Now we combine our two new words and have a better summary of what this post is about:

Morphology of dendritic spines and mental disease

It turns out that shape of dendritic spines may play a key role in mental disease, including autism.

The shape is not fixed and live imaging studies have revealed that spines are remarkably dynamic, changing size and shape over timescales of seconds to minutes and of hours to days.

The shape is important as it impacts on function, malformations lead to dysfunctions that can affect a myriad of brain functions.

Here are some variations in the shape of dendritic spines.









In case you are thinking this is all rather abstract, let’s jump forward to a patent for a possible new treatment for autism.


Afraxis Patent

  
SUMMARY OF THE INVENTION

Described herein are p21 -activated kinase (PA ) inhibitors that alleviate, ameliorate, delay onset of, inhibit progression of, or reduce the severity of at least one of the symptoms associated with autism.

Claims  

WHAT IS CLAIMED IS:

1. A method for treating autism comprising administering to an individual in need thereof a therapeutically effective amount of a p21 -activated kinase (PAK) inhibitor.
2. The method of claim 1, wherein the PAK inhibitor modulates dendritic spine morphology or synaptic function.
3. The method of claim 2, wherein the PAK inhibitor modulates dendritic spine density.
4. The method of claim 2 or 3, wherein the PAK inhibitor modulates dendritic spine length.
5. The method of any of claims 1-4, wherein the PAK inhibitor modulates dendritic spine neck diameter.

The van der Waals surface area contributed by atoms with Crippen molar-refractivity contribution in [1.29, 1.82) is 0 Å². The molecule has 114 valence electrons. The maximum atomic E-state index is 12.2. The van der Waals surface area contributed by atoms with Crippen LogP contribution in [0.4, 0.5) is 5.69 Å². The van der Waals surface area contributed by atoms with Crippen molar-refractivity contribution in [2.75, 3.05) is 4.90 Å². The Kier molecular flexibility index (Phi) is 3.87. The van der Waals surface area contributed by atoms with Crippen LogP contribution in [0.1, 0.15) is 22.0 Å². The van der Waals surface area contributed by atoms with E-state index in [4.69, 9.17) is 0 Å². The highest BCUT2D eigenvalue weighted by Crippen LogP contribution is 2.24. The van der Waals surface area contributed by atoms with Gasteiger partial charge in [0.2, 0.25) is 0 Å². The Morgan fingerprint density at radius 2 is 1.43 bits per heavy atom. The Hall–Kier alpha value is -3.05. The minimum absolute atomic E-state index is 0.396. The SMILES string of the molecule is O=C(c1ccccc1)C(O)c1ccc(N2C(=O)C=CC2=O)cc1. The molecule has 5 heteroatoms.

6. The method of any one of claims 1-5, wherein the PAK inhibitor modulates dendritic spine head volume.
7. The method of any one of claims 1-6, wherein the PAK inhibitor modulates dendritic spine head diameter.
8. The method of claim 1 or 2, wherein the PAK inhibitor modulates the ratio of the number of mature dendritic spines to the number of immature dendritic spines.
9. The method of claim 1 or 2, wherein the PAK inhibitor modulates the ratio of the dendritic spine head diameter to dendritic spine length.
10. The method of claim 1 or 2, wherein the PAK inhibitor modulates synaptic function.

Etc …

Of course, plenty of patents turn out to be worthless nonsense, but I think the people at Afraxis do know what they are doing; time will tell.



Morphology or Number of Dendritic Spines?

The PAK1 researchers and others believe the morphology (shape) of the dendritic spines is the problem, others believe the problem is that there are just too many of them.

Research has shown that a particular gene (NrCAM) can increase/decrease the number of dendritic spines.

Studies at University of North Carolina showed that knocking out the NrCAM gene caused mice to exhibit the same sorts of social behaviors associated with autism in humans.

Researchers from Columbia University found an overabundance of the protein MTOR in mice bred to develop a rare form of autism. By using a drug to limit MTOR in mice, the Columbia researchers were able to decrease the number of dendritic spines and thus prune the overabundance of synaptic connections during adolescence. As a result, the social behaviors associated with autism were decreased. However, the drug (Rapamycin) used to limit MTOR can cause serious side effects.



Dr. Tang measured synapse density in a small section of tissue in each brain by counting the number of tiny spines that branch from these cortical neurons; each spine connects with another neuron via a synapse.
By late childhood, she found, spine density had dropped by about half in the control brains, but by only 16 percent in the brains from autism patients.
“It’s the first time that anyone has looked for, and seen, a lack of pruning during development of children with autism,” Dr. Sulzer said, “although lower numbers of synapses in some brain areas have been detected in brains from older patients and in mice with autistic-like behaviors.”